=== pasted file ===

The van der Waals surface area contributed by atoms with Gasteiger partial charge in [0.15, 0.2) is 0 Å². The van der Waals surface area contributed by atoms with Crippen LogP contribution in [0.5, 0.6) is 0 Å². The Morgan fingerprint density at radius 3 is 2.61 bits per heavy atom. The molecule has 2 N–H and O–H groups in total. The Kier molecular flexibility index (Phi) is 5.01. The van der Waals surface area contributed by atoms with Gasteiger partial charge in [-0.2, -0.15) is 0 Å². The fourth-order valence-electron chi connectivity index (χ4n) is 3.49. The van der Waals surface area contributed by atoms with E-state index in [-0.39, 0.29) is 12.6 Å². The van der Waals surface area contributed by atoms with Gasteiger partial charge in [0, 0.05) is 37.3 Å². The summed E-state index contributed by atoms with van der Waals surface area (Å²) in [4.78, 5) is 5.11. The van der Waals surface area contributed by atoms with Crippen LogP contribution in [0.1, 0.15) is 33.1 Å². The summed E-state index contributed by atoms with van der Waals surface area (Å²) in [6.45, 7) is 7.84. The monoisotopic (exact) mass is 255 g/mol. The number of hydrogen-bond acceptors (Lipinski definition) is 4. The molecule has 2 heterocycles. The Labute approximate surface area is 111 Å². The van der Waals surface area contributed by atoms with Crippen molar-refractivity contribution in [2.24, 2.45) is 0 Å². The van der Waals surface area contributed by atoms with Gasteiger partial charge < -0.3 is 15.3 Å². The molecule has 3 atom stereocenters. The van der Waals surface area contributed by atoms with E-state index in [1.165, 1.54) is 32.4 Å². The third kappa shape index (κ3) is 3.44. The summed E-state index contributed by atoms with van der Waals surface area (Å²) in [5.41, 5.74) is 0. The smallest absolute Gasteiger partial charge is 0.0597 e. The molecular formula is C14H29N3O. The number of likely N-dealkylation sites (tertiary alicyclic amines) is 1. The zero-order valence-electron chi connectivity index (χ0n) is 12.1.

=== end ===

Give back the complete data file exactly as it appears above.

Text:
The van der Waals surface area contributed by atoms with Gasteiger partial charge in [0.15, 0.2) is 0 Å². The van der Waals surface area contributed by atoms with Crippen LogP contribution in [0.5, 0.6) is 0 Å². The Morgan fingerprint density at radius 3 is 2.61 bits per heavy atom. The molecule has 2 N–H and O–H groups in total. The Kier molecular flexibility index (Phi) is 5.01. The van der Waals surface area contributed by atoms with Gasteiger partial charge in [-0.2, -0.15) is 0 Å². The fourth-order valence-electron chi connectivity index (χ4n) is 3.49. The van der Waals surface area contributed by atoms with E-state index in [-0.39, 0.29) is 12.6 Å². The van der Waals surface area contributed by atoms with Gasteiger partial charge in [0, 0.05) is 37.3 Å². The summed E-state index contributed by atoms with van der Waals surface area (Å²) in [4.78, 5) is 5.11. The van der Waals surface area contributed by atoms with Crippen LogP contribution in [0.1, 0.15) is 33.1 Å². The summed E-state index contributed by atoms with van der Waals surface area (Å²) in [6.45, 7) is 7.84. The monoisotopic (exact) mass is 255 g/mol. The number of hydrogen-bond acceptors (Lipinski definition) is 4. The molecule has 2 heterocycles. The Labute approximate surface area is 111 Å². The van der Waals surface area contributed by atoms with Crippen molar-refractivity contribution in [2.24, 2.45) is 0 Å². The van der Waals surface area contributed by atoms with Gasteiger partial charge < -0.3 is 15.3 Å². The molecule has 3 atom stereocenters. The van der Waals surface area contributed by atoms with E-state index in [1.165, 1.54) is 32.4 Å². The third kappa shape index (κ3) is 3.44. The summed E-state index contributed by atoms with van der Waals surface area (Å²) in [5.41, 5.74) is 0. The smallest absolute Gasteiger partial charge is 0.0597 e. The molecular formula is C14H29N3O. The number of likely N-dealkylation sites (tertiary alicyclic amines) is 1. The zero-order valence-electron chi connectivity index (χ0n) is 12.1.